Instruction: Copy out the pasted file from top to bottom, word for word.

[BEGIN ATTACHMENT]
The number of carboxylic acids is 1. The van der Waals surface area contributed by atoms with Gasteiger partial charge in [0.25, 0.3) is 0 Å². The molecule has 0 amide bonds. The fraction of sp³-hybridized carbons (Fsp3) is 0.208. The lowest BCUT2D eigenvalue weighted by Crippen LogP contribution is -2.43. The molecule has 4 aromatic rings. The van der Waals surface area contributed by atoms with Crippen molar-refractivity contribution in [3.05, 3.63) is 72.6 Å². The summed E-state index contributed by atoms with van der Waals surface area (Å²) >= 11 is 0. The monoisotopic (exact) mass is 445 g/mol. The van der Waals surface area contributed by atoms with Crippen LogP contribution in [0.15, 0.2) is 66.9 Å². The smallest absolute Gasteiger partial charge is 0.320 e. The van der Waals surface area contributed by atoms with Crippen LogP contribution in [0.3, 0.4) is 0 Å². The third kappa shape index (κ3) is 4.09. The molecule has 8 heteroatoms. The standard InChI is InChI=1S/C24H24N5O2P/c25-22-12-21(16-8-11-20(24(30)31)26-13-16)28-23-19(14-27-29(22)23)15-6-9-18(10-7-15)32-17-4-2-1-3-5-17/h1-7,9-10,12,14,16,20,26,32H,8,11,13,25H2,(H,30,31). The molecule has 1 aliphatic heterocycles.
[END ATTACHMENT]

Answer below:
The number of carboxylic acids is 1. The van der Waals surface area contributed by atoms with Gasteiger partial charge in [0.25, 0.3) is 0 Å². The molecule has 0 amide bonds. The fraction of sp³-hybridized carbons (Fsp3) is 0.208. The lowest BCUT2D eigenvalue weighted by Crippen LogP contribution is -2.43. The molecule has 4 aromatic rings. The van der Waals surface area contributed by atoms with Crippen molar-refractivity contribution in [3.05, 3.63) is 72.6 Å². The summed E-state index contributed by atoms with van der Waals surface area (Å²) >= 11 is 0. The monoisotopic (exact) mass is 445 g/mol. The van der Waals surface area contributed by atoms with Crippen LogP contribution in [0.15, 0.2) is 66.9 Å². The smallest absolute Gasteiger partial charge is 0.320 e. The van der Waals surface area contributed by atoms with Crippen LogP contribution in [0.3, 0.4) is 0 Å². The third kappa shape index (κ3) is 4.09. The molecule has 8 heteroatoms. The standard InChI is InChI=1S/C24H24N5O2P/c25-22-12-21(16-8-11-20(24(30)31)26-13-16)28-23-19(14-27-29(22)23)15-6-9-18(10-7-15)32-17-4-2-1-3-5-17/h1-7,9-10,12,14,16,20,26,32H,8,11,13,25H2,(H,30,31). The molecule has 1 aliphatic heterocycles.